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Author Topic: How does relative eye position affect depth perception?  (Read 2785 times)

Offline mychael

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As I understand it the closer the eyes are to the front of the head then the better is depth perception. Carnivores/hunters tend to have eyes closer together and more to the front and other types of animals (such as horses) have their eyes wider apart to give better ability to see predators. If my understanding is correct I wonder how it affects birds that have their eyes widely spaced on their heads as I would have thought that for landing and flying up to trees and around branches that a bird would have needed good depth perception to avoid collision and to be able to accurately land on small branches.
« Last Edit: 19/06/2010 09:46:17 by chris »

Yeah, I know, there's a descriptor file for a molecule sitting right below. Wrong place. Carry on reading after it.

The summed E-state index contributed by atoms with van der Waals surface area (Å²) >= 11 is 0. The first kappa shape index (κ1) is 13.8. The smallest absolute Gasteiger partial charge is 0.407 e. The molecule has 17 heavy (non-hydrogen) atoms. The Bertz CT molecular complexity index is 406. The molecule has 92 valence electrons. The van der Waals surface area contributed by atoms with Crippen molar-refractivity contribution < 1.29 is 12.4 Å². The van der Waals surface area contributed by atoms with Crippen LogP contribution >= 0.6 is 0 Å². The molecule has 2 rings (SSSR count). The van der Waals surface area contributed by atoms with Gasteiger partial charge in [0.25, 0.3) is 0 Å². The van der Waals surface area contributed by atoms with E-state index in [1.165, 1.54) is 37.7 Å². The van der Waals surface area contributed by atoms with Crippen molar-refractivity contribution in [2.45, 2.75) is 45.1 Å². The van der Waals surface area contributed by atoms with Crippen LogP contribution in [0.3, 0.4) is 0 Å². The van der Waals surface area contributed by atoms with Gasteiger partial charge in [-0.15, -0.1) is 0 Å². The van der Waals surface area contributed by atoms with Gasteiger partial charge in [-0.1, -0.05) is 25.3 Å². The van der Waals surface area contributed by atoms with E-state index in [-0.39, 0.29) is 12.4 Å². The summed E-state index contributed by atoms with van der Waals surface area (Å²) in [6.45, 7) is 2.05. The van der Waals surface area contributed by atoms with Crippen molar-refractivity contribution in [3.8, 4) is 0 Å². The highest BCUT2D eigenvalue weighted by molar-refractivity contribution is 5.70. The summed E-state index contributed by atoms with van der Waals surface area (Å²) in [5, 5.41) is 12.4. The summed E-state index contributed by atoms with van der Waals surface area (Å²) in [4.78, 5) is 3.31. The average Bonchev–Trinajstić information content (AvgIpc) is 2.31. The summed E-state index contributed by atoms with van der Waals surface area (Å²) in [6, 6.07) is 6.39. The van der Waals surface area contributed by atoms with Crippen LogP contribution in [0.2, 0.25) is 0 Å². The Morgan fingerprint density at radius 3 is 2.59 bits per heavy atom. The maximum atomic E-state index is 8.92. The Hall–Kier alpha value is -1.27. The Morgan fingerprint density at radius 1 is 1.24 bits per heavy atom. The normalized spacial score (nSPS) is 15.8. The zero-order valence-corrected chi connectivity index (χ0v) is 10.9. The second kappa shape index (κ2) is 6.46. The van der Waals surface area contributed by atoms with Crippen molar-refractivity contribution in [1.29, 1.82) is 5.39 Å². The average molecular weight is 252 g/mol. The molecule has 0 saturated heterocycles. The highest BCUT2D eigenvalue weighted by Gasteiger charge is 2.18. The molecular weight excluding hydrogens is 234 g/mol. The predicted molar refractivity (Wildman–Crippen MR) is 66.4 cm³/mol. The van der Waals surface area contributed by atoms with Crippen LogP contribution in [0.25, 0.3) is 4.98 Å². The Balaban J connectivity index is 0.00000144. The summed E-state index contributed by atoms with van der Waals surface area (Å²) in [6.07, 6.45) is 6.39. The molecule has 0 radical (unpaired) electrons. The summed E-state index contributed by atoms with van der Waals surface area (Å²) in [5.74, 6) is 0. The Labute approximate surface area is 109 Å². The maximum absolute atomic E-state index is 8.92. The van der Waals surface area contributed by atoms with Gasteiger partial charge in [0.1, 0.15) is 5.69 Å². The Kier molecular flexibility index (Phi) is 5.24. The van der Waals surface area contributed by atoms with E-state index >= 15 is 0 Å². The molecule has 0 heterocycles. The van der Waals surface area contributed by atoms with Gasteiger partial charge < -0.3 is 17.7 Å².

Offline LeeE

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How does relative eye position affect depth perception?
« Reply #1 on: 19/06/2010 16:30:28 »
The most important feature is that the eyes have overlapping fields of vision, for without this they can't triangulate and use parallax, which is how stereo depth perception works.  In fact, a greater separation between them improves stereo depth perception, as it gives a longer baseline for triangulation and parallax.  With most skull shapes though, the eyes have to be relatively close together to provide the overlapping fields of vision.
 

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How does relative eye position affect depth perception?
« Reply #1 on: 19/06/2010 16:30:28 »

 

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